What’s Happening in Alaska Manufacturing

In this episode of The Faces of Business, Alyssa Shanks Rodrigues, PhD, Director, Alaska MEP, shares her insights on the current landscape of Alaska’s manufacturing sector to help us understand the unique opportunities and challenges it presents.

In this episode of The Faces of Business, Alyssa Shanks Rodrigues, PhD, Director, Alaska MEP, shares her insights on the current landscape of Alaska’s manufacturing sector to help us understand the unique opportunities and challenges it presents.

Dr. Alyssa stands tall as an industry leader with a deep-rooted commitment to the Alaskan manufacturing domain. Her accomplishments span significant contributions to the state’s economic growth, fostering innovation and elevating Alaska manufacturing. At Alaska MEP, her strategic leadership has been instrumental in forging sustainable manufacturing practices and promoting business excellence.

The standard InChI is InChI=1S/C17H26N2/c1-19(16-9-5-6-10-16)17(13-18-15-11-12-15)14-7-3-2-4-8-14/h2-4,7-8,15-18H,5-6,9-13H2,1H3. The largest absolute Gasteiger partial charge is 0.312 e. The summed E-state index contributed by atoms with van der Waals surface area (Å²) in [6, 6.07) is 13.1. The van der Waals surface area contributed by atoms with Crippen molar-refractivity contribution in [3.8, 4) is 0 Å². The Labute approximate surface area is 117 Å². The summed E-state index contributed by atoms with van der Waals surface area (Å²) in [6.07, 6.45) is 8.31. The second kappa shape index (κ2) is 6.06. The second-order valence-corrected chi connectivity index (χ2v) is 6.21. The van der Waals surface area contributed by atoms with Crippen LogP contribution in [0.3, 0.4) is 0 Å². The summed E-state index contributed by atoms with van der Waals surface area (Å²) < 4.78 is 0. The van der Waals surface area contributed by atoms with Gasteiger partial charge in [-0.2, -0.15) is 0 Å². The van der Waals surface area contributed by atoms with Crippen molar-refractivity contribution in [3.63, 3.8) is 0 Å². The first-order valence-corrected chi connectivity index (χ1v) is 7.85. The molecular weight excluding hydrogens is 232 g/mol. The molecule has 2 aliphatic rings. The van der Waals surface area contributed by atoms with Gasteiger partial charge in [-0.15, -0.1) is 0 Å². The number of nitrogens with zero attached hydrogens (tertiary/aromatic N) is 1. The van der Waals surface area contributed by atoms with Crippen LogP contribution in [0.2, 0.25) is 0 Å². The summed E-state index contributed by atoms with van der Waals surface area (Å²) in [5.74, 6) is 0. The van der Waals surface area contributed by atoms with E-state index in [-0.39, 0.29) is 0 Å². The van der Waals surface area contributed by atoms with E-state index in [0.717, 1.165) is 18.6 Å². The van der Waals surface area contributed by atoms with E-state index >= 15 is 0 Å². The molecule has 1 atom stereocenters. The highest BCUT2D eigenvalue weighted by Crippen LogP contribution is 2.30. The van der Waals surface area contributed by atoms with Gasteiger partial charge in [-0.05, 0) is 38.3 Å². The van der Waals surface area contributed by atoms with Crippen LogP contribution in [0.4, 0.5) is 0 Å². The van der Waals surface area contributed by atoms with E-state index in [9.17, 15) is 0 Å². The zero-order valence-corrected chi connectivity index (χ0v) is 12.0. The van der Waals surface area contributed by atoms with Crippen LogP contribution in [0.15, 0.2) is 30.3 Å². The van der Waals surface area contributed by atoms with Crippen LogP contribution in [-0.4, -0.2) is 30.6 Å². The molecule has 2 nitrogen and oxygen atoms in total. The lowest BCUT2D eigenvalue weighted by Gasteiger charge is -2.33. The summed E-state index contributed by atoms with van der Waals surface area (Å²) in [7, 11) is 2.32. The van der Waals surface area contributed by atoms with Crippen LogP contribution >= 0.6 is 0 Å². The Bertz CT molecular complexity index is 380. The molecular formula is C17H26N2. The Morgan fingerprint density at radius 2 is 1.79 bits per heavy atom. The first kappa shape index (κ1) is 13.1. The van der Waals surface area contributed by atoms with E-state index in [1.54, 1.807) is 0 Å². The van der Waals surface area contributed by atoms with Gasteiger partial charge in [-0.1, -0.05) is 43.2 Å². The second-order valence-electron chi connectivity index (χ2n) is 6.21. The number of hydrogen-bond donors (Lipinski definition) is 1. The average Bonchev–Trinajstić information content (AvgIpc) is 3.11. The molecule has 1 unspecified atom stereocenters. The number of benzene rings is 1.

Understanding regional nuances becomes paramount for Alaskan manufacturing business owners navigating the growth phase. Alyssa’s insights offer a fresh perspective, tapping into the heart of Alaska’s manufacturing dynamics. Whether aiming for business scalability, navigating changing roles, or seeking a successful exit, Alyssa’s experience dealing with Alaska’s unique challenges could be the compass you need.

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The show commences with Damon’s electrifying energy. He is pleased to host Alyssa. He asks the guest about her journey to becoming the Director of the Alaska MEP.

Alyssa shares her nonlinear career journey, initially starting in forest management before transitioning to labor economics. Motivated to help people through intentional economic development, she leaped to work for the state. Her passion for sharing data led her to explore the field further, ultimately leading to her involvement with the Manufacturing Extension Partnership (MEP).

Alyssa recounts her introduction to the MEP and seizing the opportunity when Alaska’s MEP found a new home at the university. She is committed to promoting Alaskan-made products, drawing attention to logos like the mother bear and cub, symbolizing products made at least 51% in the state. She officially joined the program on July 1, 2018, and has been dedicated to manufacturing growth in Alaska ever since.
Damon asks the guest about the initial things she learned at the MEP.